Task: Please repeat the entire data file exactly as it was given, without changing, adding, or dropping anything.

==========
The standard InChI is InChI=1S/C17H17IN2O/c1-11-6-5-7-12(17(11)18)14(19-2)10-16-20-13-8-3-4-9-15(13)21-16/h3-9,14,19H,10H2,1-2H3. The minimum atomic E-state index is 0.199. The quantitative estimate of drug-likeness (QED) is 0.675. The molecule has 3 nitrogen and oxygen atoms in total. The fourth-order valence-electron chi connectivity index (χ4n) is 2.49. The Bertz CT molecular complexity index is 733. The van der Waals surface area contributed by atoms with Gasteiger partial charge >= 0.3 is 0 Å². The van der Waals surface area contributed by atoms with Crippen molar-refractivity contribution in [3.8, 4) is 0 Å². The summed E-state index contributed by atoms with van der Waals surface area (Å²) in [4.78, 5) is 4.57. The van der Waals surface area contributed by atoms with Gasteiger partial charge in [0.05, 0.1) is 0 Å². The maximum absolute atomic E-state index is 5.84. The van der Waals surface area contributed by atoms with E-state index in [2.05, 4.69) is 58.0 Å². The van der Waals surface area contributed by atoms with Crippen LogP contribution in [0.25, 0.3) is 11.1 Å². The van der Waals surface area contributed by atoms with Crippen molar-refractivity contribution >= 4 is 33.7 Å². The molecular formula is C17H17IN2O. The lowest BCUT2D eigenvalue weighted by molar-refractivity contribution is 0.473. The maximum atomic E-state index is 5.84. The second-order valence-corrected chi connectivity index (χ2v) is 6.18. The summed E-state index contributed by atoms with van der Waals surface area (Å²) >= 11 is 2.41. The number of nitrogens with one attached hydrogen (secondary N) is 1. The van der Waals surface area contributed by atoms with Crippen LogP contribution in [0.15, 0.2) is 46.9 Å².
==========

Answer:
The standard InChI is InChI=1S/C17H17IN2O/c1-11-6-5-7-12(17(11)18)14(19-2)10-16-20-13-8-3-4-9-15(13)21-16/h3-9,14,19H,10H2,1-2H3. The minimum atomic E-state index is 0.199. The quantitative estimate of drug-likeness (QED) is 0.675. The molecule has 3 nitrogen and oxygen atoms in total. The fourth-order valence-electron chi connectivity index (χ4n) is 2.49. The Bertz CT molecular complexity index is 733. The van der Waals surface area contributed by atoms with Gasteiger partial charge >= 0.3 is 0 Å². The van der Waals surface area contributed by atoms with Crippen molar-refractivity contribution in [3.8, 4) is 0 Å². The summed E-state index contributed by atoms with van der Waals surface area (Å²) in [4.78, 5) is 4.57. The van der Waals surface area contributed by atoms with Gasteiger partial charge in [0.05, 0.1) is 0 Å². The maximum absolute atomic E-state index is 5.84. The van der Waals surface area contributed by atoms with E-state index in [2.05, 4.69) is 58.0 Å². The van der Waals surface area contributed by atoms with Crippen LogP contribution in [0.25, 0.3) is 11.1 Å². The van der Waals surface area contributed by atoms with Crippen molar-refractivity contribution >= 4 is 33.7 Å². The molecular formula is C17H17IN2O. The lowest BCUT2D eigenvalue weighted by molar-refractivity contribution is 0.473. The maximum atomic E-state index is 5.84. The second-order valence-corrected chi connectivity index (χ2v) is 6.18. The summed E-state index contributed by atoms with van der Waals surface area (Å²) >= 11 is 2.41. The number of nitrogens with one attached hydrogen (secondary N) is 1. The van der Waals surface area contributed by atoms with Crippen LogP contribution in [0.15, 0.2) is 46.9 Å².